EP.34 | Using Blocks by Danny Carmargo

Using Blocks

by Daniel Camargo

For those of you that aren't familiar with Daniel Camargo, I'll start with a brief introduction.  Daniel is a 27 year veteran of the sport of Olympic Weightlifting, establishing his own Weightlifting Club back in 1999.  He has represented the United States on the International stage both as an athlete and coach, and continues to build Team Oly Concepts every day.  

Read More on Daniel HERE

Daniel is going to talk about the subject of Blocks in weightlifting.  What are they used for?  What kind of blocks should I use?  Should I use blocks?  He gives us awesome insight into using these training tools... You don't want to miss this!

Enter Daniel:

Every piece of gym equipment associated with Olympic Weightlifting is important, such as the barbell, plates, and end-clips. These are necessary, naturally, along with Squat Racks. However, some equipment isn’t mandatory but are highly recommended and have become quite desired in our community. One such item are “Blocks.” There are two kinds, Jerk Blocks and Technique Blocks. Though there are similar reasons for their usage, they both serve a different purpose. Both can be very useful but there are some safety concerns that should be considered. 

Let’s start with the more popular “Jerk blocks”, which are often referred to as just “blocks”. The primary purpose of Jerk blocks is to work on all overhead movements without the added stress of lowering the barbell back to the shoulders between repetitions (eccentric). Historically, this piece of equipment is made of wood however there are more and more companies designing them out of metal. The most popular blocks are those that are adjustable to various heights to accommodate different body types.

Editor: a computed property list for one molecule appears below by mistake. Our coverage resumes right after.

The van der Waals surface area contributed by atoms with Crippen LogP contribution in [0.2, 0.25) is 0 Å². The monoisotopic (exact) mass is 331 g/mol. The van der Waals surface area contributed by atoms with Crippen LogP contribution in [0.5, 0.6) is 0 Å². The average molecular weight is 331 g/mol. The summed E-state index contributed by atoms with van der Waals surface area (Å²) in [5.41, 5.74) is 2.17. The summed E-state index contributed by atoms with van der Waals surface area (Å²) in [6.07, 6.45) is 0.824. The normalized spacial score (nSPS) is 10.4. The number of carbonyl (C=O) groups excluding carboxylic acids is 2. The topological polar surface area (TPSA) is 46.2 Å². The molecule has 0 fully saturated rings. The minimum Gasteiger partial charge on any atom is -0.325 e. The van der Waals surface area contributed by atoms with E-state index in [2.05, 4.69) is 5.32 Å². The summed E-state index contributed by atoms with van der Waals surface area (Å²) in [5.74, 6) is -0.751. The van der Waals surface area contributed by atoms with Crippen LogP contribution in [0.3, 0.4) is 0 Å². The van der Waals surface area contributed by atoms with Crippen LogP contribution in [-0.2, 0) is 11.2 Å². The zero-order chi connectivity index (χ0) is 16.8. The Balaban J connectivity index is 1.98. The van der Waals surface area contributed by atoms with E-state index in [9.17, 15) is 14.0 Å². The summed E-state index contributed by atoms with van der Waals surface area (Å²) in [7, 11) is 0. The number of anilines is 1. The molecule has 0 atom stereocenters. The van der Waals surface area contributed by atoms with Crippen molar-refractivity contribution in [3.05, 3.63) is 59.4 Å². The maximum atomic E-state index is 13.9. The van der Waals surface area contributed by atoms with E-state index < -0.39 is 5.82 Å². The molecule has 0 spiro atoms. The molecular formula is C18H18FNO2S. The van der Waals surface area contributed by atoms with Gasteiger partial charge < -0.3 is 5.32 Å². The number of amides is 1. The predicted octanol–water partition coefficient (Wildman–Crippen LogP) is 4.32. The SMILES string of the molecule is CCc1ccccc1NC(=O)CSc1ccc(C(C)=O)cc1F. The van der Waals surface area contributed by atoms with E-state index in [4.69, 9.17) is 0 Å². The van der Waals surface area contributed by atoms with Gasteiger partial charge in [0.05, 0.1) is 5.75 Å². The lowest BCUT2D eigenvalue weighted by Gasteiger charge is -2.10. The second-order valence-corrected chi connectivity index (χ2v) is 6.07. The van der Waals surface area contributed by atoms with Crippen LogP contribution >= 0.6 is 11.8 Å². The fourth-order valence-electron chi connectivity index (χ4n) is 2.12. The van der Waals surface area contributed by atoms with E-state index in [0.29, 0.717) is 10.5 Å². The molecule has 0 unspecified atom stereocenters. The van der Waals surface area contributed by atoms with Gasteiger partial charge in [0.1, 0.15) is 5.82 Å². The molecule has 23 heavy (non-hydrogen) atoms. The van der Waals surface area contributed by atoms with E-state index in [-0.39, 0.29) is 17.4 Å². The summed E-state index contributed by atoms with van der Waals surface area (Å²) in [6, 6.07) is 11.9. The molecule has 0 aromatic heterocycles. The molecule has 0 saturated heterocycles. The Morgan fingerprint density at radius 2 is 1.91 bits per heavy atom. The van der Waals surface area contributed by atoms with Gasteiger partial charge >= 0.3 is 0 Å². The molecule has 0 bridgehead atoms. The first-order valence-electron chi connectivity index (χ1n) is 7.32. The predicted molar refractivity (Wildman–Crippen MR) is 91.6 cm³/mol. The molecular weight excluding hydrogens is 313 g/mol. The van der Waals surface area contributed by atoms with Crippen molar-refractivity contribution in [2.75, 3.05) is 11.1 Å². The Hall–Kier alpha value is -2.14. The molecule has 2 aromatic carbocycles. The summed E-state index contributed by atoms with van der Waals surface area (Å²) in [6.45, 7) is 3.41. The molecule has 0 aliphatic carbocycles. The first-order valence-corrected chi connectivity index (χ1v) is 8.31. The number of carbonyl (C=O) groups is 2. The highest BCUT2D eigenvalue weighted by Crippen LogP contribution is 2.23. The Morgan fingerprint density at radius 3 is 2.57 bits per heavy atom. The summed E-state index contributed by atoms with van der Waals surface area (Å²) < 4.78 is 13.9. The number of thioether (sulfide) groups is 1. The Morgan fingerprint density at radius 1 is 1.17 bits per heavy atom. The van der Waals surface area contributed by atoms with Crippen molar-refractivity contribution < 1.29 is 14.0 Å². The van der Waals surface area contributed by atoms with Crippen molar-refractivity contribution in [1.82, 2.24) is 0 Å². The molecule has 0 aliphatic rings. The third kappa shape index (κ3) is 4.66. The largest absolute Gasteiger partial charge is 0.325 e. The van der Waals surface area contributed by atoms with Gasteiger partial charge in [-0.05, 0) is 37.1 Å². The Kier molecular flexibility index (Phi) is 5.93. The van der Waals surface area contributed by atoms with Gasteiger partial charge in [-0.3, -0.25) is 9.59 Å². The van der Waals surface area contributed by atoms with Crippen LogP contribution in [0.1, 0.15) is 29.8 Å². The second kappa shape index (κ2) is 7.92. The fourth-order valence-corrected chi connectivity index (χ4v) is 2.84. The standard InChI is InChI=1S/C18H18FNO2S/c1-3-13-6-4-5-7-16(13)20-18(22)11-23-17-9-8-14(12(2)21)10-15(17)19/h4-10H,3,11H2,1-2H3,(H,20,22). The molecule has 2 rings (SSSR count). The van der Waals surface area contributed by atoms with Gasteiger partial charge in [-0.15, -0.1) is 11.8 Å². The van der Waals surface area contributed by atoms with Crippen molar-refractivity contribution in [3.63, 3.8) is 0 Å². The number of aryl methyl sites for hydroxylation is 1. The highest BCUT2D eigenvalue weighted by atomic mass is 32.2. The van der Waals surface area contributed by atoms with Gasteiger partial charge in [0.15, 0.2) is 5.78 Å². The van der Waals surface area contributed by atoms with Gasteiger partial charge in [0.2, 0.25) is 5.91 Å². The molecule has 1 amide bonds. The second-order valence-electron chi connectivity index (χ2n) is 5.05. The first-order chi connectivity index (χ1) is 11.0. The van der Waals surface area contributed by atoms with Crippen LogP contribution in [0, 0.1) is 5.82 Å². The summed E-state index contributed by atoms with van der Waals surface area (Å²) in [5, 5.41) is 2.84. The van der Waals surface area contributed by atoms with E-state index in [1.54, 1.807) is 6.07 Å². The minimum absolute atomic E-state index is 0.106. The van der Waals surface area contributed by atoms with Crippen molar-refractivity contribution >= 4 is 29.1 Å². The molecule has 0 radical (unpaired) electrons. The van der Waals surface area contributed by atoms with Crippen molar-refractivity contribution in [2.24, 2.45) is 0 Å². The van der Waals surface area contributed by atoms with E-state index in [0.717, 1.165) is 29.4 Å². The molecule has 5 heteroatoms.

The ability to drop the bar on an elevated platform alleviates extra work on the athlete. When practicing any overhead movement the athlete will….

  1. Approach the loaded barbell, which should rest slightly below chest height

  2. Lift the barbell

  3. Perform the desired overhead movement

  4. Recover their feet, if necessary

  5. Drop the weight back on the elevated blocks

Blocks can be used for several overhead lifts, such as Power Jerk, Push Jerks, Push Press, Behind the Neck Jerks, and Strict Press. I’ve actually seen athletes who use blocks to simply elevate the barbell for other movements like Overhead Squats. There are some safety concerns however for the use of blocks. The width at which columns are placed is a major precaution that must be taken. If the blocks are too close to each other, it leaves little room for the athlete to maneuver between them during reps especially if the weight is heavy. However, if they’re placed too far apart dropping the weight in the correct spot can be jeopardized. That’s a greater disaster. I recommend spacing the columns somewhere between 3.5ft.-4ft. apart. This allows plenty of space for most body types while providing sufficient surface area for the drops.

Having described the proper use and options for Jerk blocks, I can tell you there is an argument against using them at all. Not every coach agrees with using blocks. These voices argue that lowering the barbell has its advantages, such as strengthening the shoulders. The eccentric (aka negative) movement adds to overall strength and power. Further, the stability it takes to lower weight back to the shoulders, especially at heavier loads, will develop the athlete’s control and awareness of their bodies in space. There’s no wrong or right. It is up to the discretion of the coach but I will tell you that from experience, lowering the barbell for each rep, especially behind the neck, can trouble many athletes. The main argument for the use of Jerk blocks is that the athlete can focus more on the task itself rather than any additional stress of completing it.